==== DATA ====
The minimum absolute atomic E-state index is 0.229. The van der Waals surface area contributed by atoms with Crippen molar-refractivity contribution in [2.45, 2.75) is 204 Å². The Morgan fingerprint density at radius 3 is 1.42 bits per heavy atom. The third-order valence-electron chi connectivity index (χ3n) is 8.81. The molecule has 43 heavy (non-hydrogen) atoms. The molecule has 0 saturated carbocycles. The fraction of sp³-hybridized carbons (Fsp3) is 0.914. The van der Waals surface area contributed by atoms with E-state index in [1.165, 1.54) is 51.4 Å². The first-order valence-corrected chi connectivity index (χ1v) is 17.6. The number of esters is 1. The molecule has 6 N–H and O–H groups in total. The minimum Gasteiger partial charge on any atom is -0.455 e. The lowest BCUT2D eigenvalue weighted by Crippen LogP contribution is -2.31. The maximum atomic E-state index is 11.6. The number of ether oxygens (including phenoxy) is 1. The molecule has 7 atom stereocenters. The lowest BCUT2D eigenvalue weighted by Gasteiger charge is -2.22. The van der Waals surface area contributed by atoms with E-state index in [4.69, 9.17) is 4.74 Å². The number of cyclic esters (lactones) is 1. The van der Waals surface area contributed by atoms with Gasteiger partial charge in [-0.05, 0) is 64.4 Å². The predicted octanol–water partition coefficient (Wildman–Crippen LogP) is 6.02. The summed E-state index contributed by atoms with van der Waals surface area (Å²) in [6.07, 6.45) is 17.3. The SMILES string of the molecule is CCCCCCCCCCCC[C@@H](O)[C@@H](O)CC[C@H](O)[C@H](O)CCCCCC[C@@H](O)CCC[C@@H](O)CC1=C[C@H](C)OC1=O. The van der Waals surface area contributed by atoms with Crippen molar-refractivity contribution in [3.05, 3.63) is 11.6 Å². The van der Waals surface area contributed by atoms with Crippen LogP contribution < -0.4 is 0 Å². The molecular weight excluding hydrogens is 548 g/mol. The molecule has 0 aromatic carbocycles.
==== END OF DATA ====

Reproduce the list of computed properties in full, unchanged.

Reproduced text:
The minimum absolute atomic E-state index is 0.229. The van der Waals surface area contributed by atoms with Crippen molar-refractivity contribution in [2.45, 2.75) is 204 Å². The Morgan fingerprint density at radius 3 is 1.42 bits per heavy atom. The third-order valence-electron chi connectivity index (χ3n) is 8.81. The molecule has 43 heavy (non-hydrogen) atoms. The molecule has 0 saturated carbocycles. The fraction of sp³-hybridized carbons (Fsp3) is 0.914. The van der Waals surface area contributed by atoms with E-state index in [1.165, 1.54) is 51.4 Å². The first-order valence-corrected chi connectivity index (χ1v) is 17.6. The number of esters is 1. The molecule has 6 N–H and O–H groups in total. The minimum Gasteiger partial charge on any atom is -0.455 e. The lowest BCUT2D eigenvalue weighted by Crippen LogP contribution is -2.31. The maximum atomic E-state index is 11.6. The number of ether oxygens (including phenoxy) is 1. The molecule has 7 atom stereocenters. The lowest BCUT2D eigenvalue weighted by Gasteiger charge is -2.22. The van der Waals surface area contributed by atoms with E-state index in [4.69, 9.17) is 4.74 Å². The number of cyclic esters (lactones) is 1. The van der Waals surface area contributed by atoms with Gasteiger partial charge in [-0.05, 0) is 64.4 Å². The predicted octanol–water partition coefficient (Wildman–Crippen LogP) is 6.02. The summed E-state index contributed by atoms with van der Waals surface area (Å²) in [6.07, 6.45) is 17.3. The SMILES string of the molecule is CCCCCCCCCCCC[C@@H](O)[C@@H](O)CC[C@H](O)[C@H](O)CCCCCC[C@@H](O)CCC[C@@H](O)CC1=C[C@H](C)OC1=O. The van der Waals surface area contributed by atoms with Crippen molar-refractivity contribution in [3.05, 3.63) is 11.6 Å². The van der Waals surface area contributed by atoms with Crippen LogP contribution < -0.4 is 0 Å². The molecular weight excluding hydrogens is 548 g/mol. The molecule has 0 aromatic carbocycles.